Thursday, February 7, 2013

Housekeeping in Haiti: Grocery Shopping

I have really been procrastinating writing this post.  Curiously enough, this was one of the main things I wondered about before moving here, and yet now it is pretty much the least interesting chore.  Feeding my family has been a strange thing to re-learn how to do here.  So previously, I shared that I now make from scratch most of our food, such as bread, tortillas, beans, Mexican rice, etc.  But one of the main things I'm lacking is fresh food.  I really really really miss broccoli, and spinach, and pretty much anything green.  The rest of the fam really misses blueberries, and strawberries, and grapes.  Yesterday I saw a small bundle of grapes at the grocery store for $11.  Eleven dollars!?!  Needless to say, I did not buy them.  The tough spot I'm in right now concerning fresh produce, is many of these items are just plain expensive and sometimes icky at the grocery store.  Also, the selection is pretty small.  I can usually find cucumbers and apples.  Produce in the grocery stores come in saran wrapped packages, kind of like a pound of ground beef.  You don't get to select your own, and usually the yucky part is packaged slyly as to avoid revealing it's rotten spot.  It's a big bummer to open that $8 four pack of apples only to find that one or two are pretty squishy.  We do have two mango trees in our yard, and 4/5's of Krulls LOVE mangos!  To get affordable local produce, and a much greater selection, most of my American counter-parts go,  or send a Haitian staff member or house help to do the market shopping for these options.  The Krulls don't have any house help, therefore I don't go to these markets, yet.  Maybe one day when my kreyol gets stronger.  In the meantime, I'm researching gardening in Haiti, and looking into purchasing some sort of tower garden.  This crew needs some greens!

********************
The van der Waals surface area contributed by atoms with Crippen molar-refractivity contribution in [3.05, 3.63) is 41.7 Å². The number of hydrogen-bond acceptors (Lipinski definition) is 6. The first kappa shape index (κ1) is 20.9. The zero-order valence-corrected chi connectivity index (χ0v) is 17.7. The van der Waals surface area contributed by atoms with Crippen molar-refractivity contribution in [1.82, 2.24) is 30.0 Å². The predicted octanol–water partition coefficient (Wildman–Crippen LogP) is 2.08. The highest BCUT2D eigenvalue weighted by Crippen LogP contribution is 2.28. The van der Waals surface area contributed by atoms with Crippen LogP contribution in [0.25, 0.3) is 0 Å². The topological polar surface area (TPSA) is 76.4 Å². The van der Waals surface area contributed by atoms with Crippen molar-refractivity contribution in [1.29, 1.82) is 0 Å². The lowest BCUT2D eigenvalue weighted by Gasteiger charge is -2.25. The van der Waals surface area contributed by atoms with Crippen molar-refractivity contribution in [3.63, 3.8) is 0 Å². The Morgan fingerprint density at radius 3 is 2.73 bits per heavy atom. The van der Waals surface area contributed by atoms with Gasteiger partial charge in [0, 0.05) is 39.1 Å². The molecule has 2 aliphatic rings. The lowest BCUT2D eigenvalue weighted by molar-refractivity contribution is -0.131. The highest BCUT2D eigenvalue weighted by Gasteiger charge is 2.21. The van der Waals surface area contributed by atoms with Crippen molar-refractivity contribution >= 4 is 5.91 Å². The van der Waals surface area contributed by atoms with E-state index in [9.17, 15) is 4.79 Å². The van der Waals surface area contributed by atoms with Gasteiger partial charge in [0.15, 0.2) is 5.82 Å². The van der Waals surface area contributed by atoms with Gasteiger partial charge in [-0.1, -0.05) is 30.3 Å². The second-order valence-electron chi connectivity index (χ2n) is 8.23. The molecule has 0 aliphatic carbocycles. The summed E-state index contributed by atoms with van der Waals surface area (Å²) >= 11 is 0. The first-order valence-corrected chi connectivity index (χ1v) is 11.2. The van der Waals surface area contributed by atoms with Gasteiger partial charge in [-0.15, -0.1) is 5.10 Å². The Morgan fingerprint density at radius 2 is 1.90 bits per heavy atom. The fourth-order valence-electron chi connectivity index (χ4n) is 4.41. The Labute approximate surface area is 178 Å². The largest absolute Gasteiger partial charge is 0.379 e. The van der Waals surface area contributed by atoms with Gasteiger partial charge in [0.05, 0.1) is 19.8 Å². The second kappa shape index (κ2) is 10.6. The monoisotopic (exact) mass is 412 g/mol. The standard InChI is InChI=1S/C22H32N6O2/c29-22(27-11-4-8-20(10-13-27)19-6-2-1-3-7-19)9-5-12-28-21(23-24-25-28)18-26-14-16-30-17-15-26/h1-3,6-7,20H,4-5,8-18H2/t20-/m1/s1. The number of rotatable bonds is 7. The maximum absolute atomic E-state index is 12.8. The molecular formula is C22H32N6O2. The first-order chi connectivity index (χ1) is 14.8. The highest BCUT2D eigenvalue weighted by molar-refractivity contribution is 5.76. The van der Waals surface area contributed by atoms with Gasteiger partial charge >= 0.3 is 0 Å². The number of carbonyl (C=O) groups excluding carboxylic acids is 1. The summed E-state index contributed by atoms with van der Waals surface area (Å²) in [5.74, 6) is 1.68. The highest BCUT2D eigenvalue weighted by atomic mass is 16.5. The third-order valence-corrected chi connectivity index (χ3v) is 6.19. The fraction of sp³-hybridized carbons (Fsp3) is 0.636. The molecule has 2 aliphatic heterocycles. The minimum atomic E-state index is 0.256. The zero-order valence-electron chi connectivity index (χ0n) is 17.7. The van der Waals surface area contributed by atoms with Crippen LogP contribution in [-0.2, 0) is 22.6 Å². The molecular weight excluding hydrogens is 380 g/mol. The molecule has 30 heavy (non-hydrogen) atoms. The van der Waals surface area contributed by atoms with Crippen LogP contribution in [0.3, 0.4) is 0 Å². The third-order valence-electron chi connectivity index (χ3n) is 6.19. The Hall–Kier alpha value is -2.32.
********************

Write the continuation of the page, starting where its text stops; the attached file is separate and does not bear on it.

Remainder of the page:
I don't have any pictures, because I really don't like taking pictures while we're out and about, and it has everything to do with {THIS}.

I've said it a lot, but I'll say it again:  Haiti is expensive.  While we don't buy many items on this list, this is a fascinating side by side comparison of some very common grocery items: {HERE}

I'll end on a positive note:
1.  I LOVE homemade stuff, and so do The Crazies.
2.  I've dropped some pounds, what's not to love about that?

**Learning to live in Haiti has taken some pretty major adjustments, as you can imagine.  Just living in Haiti seems to be a full time job in itself.  I know that before I moved here, I wondered how we would do the simple things we did in the States.  This is the third in a series of blog posts where I want to document how we do the basic house stuff in Haiti and share with those who are curious how we do things around here.  As a disclaimer, we're living a pretty Americanized version of Haitian living.  The majority of Haitians living here do not live the way we do, a fact that I am equally blessed by and ashamed of.**

Next up:  Getting the Mail 


Part One

Part Two

3 comments:

Erin said...

I'm excited to see how gardening research goes. I know the humidity there must limit your options. Scott and I built my mom a container garden this year that would alleviate the need to get down on her knees but it might be an option for you too, better control of soil temp if it's not in the ground? She did lettuce, peas and cucumbers in it but any relatively shallow rooted plants would work. At the Oregon Food Bank they have an entire 5 gallon bucket garden on display. It's amazing! You could even do strawberries in those and bring them in when it's too humid? Okay, now I'm all excited about high humidity/high heat gardening and I don't have to deal with either of those elements here!

dnromand@gmail.com said...

Oh, wow! I am haitian living in the US. I will tell you it is a dramatic change to go live in haiti. For me i wouldn't mind, but I bet the beginning was hard for you. I was laughing by reading the laundry part. Growing up I hated to wash clothes because the day before laundry day i had to get water far from home. It was terrible. Yet, I would not trade my hometown:-)

carline philibert said...

Rice Flour oil

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